An exile’s love song to his native city

Hello painters,

I mentioned before a book that I am in the process of slowly leafing through. It’s called Abstract Art: A Global History written by Pepe Karmel. All of the artists within, painters, sculptors, and others, are categorized not by a traditional timeline or even by genres (“isms”). Instead, Karmel sorts artists into different thematic categories, such as “Cosmologies” and “Landscapes” and “Signs and Patterns” among other.

This tome has already introduced me to several new artists, opening up doors to rooms within rooms within genres I wasn’t aware existed. I want to share some images from an artist who is completely new to me, an artist who “developed a striking synthesis of geometric abstraction and Arabic calligraphy” (Karmel, 257).

Kamal Boullata (1942 - 2019) is an artist whose work slots in very neatly alongside titans of art history like Josef Albers. One of the beautiful things about discovering new artists is that you realize there was another part of the conversation you weren’t hearing. Boullata built on top of Albers’ and others’ color mixing experiments and combined it with historical and scriptural references, resulting in what critic Nasser Rabbat called “referential abstraction.”

Boullata was born in Jerusalem in 1942, and spent his childhood absorbing the rich patterns, decorations, and colors of the city; its architecture, and its people. He lived for years in Italy and the United States, studying art, history, and traveling, before settling in Berlin late in his life.

Karmel highlights in his book a series of Boullata paintings dedicated to the ancient gates of Jerusalem, which include canvases such as Golden Gate (pictured below — curiously, no good images of this painting exist online — I had to take a photo of the book). The city of Boullata’s childhood was like “an invisible cross he carried in his heart that could only echo as pangs of reminiscences in shape and form and which penetrate his entire oeuvre.

“Perhaps it was the light of Jerusalem that I have been seeking to recapture all along.”

Early in Boullata’s career, he focused more intently on incorporating calligraphic script into his paintings and screen-prints, like the pieces pictured above and below these paragraphs. They are tightly controlled geometric creations that have a surprising depth to them, as the scripts wrap around outlines of objects and spaces that are only revealed by the letters shifting in color.

These pieces also point to Boullata’s interest in color relationships and hard-edge abstraction. There is always a shift in these pieces, where the colors switch, creating strong geometric shapes by implication. Boullata was skillful at choosing colors that had a certain luminous quality, resulting in color combinations that emit a soft glow.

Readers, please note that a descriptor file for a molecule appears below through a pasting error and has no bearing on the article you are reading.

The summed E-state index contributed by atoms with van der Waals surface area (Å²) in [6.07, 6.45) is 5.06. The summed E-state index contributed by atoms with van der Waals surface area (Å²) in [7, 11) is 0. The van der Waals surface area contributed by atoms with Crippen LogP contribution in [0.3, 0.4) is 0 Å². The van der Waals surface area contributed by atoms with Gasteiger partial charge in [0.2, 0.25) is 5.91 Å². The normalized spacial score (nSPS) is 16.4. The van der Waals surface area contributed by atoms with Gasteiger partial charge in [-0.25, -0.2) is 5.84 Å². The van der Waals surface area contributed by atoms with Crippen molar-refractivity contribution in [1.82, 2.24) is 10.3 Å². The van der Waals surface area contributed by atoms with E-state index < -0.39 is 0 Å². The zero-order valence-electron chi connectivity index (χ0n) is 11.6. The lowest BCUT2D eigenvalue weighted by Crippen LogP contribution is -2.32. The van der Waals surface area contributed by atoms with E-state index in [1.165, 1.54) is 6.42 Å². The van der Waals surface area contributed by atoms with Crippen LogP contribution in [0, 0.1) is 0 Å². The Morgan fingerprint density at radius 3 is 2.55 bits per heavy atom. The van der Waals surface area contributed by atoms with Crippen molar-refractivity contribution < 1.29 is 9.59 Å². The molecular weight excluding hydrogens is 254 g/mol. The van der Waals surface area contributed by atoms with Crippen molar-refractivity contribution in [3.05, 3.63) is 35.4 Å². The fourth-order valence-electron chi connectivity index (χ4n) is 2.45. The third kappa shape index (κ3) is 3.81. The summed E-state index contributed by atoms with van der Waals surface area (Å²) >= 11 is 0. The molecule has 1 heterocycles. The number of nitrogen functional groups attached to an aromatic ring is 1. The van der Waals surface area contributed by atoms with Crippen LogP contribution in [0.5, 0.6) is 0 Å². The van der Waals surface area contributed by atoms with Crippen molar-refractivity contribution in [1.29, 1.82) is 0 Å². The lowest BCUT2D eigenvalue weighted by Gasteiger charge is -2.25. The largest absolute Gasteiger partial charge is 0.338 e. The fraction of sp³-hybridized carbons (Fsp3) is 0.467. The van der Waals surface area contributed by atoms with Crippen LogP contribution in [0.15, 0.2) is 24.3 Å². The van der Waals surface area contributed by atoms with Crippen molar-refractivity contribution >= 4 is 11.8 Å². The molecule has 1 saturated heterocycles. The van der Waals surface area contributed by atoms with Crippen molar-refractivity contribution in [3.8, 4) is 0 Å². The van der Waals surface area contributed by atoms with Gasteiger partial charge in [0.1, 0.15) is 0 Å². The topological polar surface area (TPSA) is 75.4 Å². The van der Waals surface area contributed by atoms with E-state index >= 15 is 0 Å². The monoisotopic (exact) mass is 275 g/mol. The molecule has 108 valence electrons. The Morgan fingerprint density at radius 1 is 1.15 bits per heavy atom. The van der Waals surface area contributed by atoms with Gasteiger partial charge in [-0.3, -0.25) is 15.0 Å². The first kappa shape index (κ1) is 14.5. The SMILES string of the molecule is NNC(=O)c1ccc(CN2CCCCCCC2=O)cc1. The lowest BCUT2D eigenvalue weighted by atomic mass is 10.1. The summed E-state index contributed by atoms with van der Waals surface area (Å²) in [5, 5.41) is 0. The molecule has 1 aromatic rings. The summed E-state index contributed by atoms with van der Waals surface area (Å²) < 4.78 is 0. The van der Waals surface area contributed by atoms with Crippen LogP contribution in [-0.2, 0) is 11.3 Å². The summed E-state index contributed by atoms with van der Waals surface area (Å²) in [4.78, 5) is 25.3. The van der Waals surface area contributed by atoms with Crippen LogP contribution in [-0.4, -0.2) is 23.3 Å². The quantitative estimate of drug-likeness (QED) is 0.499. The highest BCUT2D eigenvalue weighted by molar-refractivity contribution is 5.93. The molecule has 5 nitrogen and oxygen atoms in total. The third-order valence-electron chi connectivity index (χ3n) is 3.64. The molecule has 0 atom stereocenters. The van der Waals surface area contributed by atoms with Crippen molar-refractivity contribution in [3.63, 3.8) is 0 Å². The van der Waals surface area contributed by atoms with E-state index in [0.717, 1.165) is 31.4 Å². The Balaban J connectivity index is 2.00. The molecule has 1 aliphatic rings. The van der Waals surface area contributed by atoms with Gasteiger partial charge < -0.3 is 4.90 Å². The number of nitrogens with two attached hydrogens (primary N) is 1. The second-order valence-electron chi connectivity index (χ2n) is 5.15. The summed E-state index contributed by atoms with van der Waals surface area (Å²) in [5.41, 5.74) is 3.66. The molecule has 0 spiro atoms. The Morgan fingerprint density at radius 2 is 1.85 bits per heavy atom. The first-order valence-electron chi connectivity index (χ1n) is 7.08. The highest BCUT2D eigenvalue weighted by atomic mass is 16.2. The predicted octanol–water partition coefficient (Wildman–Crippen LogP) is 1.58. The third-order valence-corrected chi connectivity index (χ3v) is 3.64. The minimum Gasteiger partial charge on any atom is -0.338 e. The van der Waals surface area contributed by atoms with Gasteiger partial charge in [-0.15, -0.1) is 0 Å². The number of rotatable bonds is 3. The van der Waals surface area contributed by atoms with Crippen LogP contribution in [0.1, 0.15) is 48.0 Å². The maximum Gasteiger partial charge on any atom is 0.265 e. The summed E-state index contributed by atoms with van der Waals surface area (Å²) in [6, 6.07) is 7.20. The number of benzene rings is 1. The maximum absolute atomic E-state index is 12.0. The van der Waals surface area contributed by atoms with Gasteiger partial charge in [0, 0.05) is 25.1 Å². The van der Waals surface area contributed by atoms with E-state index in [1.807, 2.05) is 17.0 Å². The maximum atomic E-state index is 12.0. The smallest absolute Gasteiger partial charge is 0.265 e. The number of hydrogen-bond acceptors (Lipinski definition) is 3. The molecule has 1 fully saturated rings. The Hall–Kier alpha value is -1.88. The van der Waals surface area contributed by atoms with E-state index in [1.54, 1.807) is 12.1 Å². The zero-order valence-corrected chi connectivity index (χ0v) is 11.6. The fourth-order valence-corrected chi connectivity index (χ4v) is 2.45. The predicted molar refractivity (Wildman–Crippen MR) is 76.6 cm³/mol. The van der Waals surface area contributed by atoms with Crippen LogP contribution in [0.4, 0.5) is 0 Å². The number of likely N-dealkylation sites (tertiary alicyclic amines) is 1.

Boullata’s later paintings step away from clearly discernible letters, writings, and textual references. These canvases use color as their main subject, and they are awash with varied hues. Sometimes they are bright candy colored things, other times they are quieter, more introverted.

A series of works in 2012 saw Boullata referencing a story from the life of Queen Sheba, also called Bilqis. Upon entering the court of King Solomon, Bilqis mistook the palace’s glass floor for water, lifting up her dress to avoid getting it wet.

Boullata used this story as his jumping off point for a series of large, abstract acrylic pieces, pictured below. These hard-edge paintings are softened somewhat by the lush layers of gem-like, transparent colors.

Above: Bilqis 3, acrylic on panel, from 2013
Below: Detail of Bilqis 3

“Chaos in a work of art should shimmer through the veil of order.” - Novalis

Boullata never ceased in his exploration of abstraction, geometry, and color. His color wheel revolved around colors that are “full of heat and light: immersive blue, glowing yellow, burning hot red…”

The artist was passionate about his aesthetic pursuits, but also committed to excavating and exploring his culture and his history through his artworks. For more in depth writings of Boullata’s work, I have linked to several articles throughout this letter where I have quoted them, but here they are again in list form. (These links feature more pictures and videos of the artist as well):

Kamal Boullata: For the Love of Jerusalem by Nasser Rabbat
Boullata: Like a Fish Out of Water by Samir Salmi
Kamal Boullata obituary in The Art Newspaper
Kamal Boullata artworks at the Barjeel Foundation

If you have been enjoying this newsletter recently, well, then that’s super cool. I love to hear responses from all you painters and readers about the topic of the day or whatever else is on your mind. Reply back to this email if you have any thoughts about this artist, about projects you’re working on, or just to say hey.

And click this button below if you’d like to show your appreciation by adding to my tip jar:

Chip in a few $$$

And finally, painters, here are your tunes for this week:

The Marias - Cariño
El Michels Affair - Villa
Afriquoi - Ndeko Solo
SG Lewis feat. Rhye - Time
CZ Wang - Just Off Wave

See you next time, and happy painting
(° ͜ʖ͡°)

Instagram iconTwitter icon

Copyright (C) 2021 Tuesday Night Painting. All rights reserved.

Update Preferences | Unsubscribe

Email Marketing Powered by Mailchimp